Peter passed that morning in a strange, hazy yet intensely vivid state of being. He couldn't have described the feeling if he'd wanted to; nor was there anyone to describe it to, for it soon became apparent that none of the occupants of the castle could see, hear or even touch him. His body felt more responsive to his commands than it ever had in his life, but it didn't seem to need anything like a real body would. And he now understood what Aslan had meant when he said that time was no longer relevant. He could measure the passing of the hours only by observing Caspian's actions. As a matter of fact, he could only really do anything by observing Caspian. His very existence seemed to have somehow gotten itself mysteriously tied to the prince. Strangely, though, this didn't trouble him. It seemed perfectly natural and logical that things should be as they were, in this strange place where he existed only as the good, honest, respectable sides of Peter Pevensie. He didn't know exactly what was going on, but he was sure that, for the time being, he wasn't really human. He was perfectly content to just observe Caspian's life, his feelings and his thoughts, without bothering about his own existence.

That was the other thing that made the situation so bizarre: he could hear Caspian's thoughts. Not directly, but he found that if he listened he could discern what was going through the prince's mind. And whenever Caspian thought about him, this vague murmur became a loud, perfectly clear broadcast.

He stood and watched as Caspian went through hours of fencing, riding and archery training. Then, after a brief break for luncheon, he went off into a small study of sorts off the east wing of the castle for his afternoon lessons with Doctor Cornelius. These were very dull to Caspian, and, consequently, to Peter. So when the Doctor let Caspian out for a rare hour of free time before dinner, it was a great relief to both of them.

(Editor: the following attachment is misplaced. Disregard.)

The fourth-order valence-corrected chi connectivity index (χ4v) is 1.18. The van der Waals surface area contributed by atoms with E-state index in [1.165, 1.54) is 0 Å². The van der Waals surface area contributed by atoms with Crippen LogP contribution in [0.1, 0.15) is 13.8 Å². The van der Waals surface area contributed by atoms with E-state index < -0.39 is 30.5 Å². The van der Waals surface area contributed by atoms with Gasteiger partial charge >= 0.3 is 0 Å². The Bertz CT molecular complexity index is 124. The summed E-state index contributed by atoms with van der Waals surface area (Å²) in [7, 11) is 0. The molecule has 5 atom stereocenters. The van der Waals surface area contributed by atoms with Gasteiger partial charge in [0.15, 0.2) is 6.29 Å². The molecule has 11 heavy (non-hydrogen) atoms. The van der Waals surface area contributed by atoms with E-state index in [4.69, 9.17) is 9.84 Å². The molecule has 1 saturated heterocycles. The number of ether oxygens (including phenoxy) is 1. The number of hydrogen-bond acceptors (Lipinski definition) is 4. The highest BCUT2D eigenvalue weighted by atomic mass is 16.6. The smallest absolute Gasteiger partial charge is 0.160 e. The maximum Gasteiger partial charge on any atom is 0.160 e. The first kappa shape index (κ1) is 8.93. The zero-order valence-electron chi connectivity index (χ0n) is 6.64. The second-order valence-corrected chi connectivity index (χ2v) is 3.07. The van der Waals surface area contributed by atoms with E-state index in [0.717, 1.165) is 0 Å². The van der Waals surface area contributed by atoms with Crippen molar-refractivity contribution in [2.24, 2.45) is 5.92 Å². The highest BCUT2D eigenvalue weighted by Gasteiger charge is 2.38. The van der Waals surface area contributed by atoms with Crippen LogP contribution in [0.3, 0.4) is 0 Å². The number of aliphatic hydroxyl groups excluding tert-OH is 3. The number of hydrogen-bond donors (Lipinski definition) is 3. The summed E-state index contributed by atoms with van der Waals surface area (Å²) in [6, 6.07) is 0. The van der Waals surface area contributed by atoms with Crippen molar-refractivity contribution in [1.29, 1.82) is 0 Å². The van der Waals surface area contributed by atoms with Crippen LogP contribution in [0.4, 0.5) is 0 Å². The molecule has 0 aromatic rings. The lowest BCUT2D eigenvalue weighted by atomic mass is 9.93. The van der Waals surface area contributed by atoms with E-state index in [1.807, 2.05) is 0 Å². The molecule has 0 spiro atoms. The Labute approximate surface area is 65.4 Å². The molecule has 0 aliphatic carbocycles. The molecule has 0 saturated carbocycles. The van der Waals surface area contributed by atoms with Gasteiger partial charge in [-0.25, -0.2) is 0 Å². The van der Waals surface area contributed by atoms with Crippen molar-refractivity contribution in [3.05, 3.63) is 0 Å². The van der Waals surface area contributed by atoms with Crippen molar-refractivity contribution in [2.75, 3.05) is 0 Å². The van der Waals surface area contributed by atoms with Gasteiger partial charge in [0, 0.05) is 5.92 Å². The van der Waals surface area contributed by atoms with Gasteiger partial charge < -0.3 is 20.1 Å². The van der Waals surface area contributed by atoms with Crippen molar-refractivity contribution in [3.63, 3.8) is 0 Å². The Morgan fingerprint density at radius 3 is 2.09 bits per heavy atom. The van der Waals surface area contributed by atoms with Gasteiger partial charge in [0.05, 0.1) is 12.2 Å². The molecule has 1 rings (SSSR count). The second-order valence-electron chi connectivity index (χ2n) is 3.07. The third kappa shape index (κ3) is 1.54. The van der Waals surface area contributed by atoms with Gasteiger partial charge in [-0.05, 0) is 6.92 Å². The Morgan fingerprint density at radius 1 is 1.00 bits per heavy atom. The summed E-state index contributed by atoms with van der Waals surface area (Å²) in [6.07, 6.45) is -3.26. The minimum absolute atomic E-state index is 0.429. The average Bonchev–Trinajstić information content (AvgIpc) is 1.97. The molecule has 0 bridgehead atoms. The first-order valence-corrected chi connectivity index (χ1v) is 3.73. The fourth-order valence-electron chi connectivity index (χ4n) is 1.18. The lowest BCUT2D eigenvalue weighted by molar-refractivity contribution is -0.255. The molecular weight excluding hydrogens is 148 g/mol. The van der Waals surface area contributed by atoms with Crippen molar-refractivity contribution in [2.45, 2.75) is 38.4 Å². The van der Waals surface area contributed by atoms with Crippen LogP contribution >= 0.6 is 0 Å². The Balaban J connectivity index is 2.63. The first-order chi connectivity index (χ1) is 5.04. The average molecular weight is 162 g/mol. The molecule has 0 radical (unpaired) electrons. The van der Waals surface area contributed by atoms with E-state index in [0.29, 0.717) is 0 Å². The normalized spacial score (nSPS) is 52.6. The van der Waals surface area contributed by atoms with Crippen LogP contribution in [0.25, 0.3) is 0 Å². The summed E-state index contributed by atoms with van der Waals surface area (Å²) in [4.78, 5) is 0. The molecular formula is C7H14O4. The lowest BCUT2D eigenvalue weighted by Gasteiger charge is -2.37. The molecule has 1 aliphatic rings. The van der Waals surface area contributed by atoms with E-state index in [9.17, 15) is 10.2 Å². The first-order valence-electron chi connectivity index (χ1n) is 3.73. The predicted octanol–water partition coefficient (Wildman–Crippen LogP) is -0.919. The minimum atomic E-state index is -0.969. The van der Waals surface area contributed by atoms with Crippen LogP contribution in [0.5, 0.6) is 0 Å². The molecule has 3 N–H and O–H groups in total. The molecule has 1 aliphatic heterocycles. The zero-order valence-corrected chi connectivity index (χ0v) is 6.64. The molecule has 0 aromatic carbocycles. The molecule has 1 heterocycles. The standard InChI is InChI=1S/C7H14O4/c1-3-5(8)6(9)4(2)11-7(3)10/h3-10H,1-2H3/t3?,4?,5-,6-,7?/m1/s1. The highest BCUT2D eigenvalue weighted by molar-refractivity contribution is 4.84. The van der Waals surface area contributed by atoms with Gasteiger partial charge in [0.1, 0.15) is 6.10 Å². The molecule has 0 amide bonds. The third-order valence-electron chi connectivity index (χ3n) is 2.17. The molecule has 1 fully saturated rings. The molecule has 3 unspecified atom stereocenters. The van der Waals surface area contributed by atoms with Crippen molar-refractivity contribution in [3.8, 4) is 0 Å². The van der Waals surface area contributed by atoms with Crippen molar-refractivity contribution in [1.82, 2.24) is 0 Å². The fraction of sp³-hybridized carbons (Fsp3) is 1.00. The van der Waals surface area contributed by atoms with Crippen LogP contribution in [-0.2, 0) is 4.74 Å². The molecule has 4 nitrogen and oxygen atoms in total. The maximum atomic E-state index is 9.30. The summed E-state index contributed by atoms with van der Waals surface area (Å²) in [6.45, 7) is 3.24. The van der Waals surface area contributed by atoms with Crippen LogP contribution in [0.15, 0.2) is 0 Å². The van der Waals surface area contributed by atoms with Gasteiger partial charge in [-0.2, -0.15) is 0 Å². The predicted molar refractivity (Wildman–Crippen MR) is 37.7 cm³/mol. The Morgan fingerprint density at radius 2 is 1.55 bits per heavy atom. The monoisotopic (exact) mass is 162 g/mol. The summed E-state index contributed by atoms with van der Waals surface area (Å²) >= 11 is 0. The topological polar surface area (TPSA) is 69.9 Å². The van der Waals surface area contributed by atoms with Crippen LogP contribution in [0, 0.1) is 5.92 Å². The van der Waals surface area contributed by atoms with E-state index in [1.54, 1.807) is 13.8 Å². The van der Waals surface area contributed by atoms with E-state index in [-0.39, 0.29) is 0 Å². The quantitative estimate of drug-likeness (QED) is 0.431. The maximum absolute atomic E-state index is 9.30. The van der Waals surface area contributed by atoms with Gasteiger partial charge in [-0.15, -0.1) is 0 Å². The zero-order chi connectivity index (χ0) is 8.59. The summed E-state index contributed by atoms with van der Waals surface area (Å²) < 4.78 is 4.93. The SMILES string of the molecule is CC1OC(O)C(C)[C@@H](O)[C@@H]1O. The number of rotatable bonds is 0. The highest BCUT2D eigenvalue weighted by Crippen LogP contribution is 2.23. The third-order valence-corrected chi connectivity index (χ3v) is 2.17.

Stretching himself out in the shade of a great oak tree in the grounds, young Caspian's thoughts turned, to Peter's surprise, to Old Narnia. He quickly noticed himself appearing in these beautiful, surprisingly accurate fantasies the prince amused himself with. In Caspian's mind, Peter was a resplendent figure: courageous, pure-hearted and wise. Peter felt a warm glow rising in his chest. This sweet, intelligent child saw him as an idol, someone to be looked up to and held in awe. He wondered briefly how he could ever have found such a person annoying and difficult.

They all get on so well, Caspian thought, the scene of the Pevensies' coronation springing to his mind. I wish I had a family like that.

"Oh, but you do!" butted in Peter, temporarily forgetting that Caspian couldn't hear him. "You are one of us, if you'd like to be."

Caspian's eyes lit up, and with a jolt Peter heard his own words echoed in the other boy's mind. Suddenly, everything made sense to him. Caspian could hear him! He may not know he was there, but he could hear him in his thoughts. Peter wasn't just there to get to know him better – he was there to help, to teach. Like a guardian angel.

Peter wasn't an angel, of course. But he could be a guardian. And maybe, that could make a difference to the lonely, neglected little boy beside him.

"Come on," he said eagerly, willing Caspian to hear him again. "Let's say we're on a hunting party. All five of us. You're riding between me and Susan, on a great white stallion. I'm challenging you to a race – up for it?"

And Caspian was. Grinning from ear to ear, he urged his horse on and took off across the lawn. Laughing happily, Peter followed him in a dream-world so vivid, constructed by their combined thoughts and memories, that reality seemed scarcely to matter any more.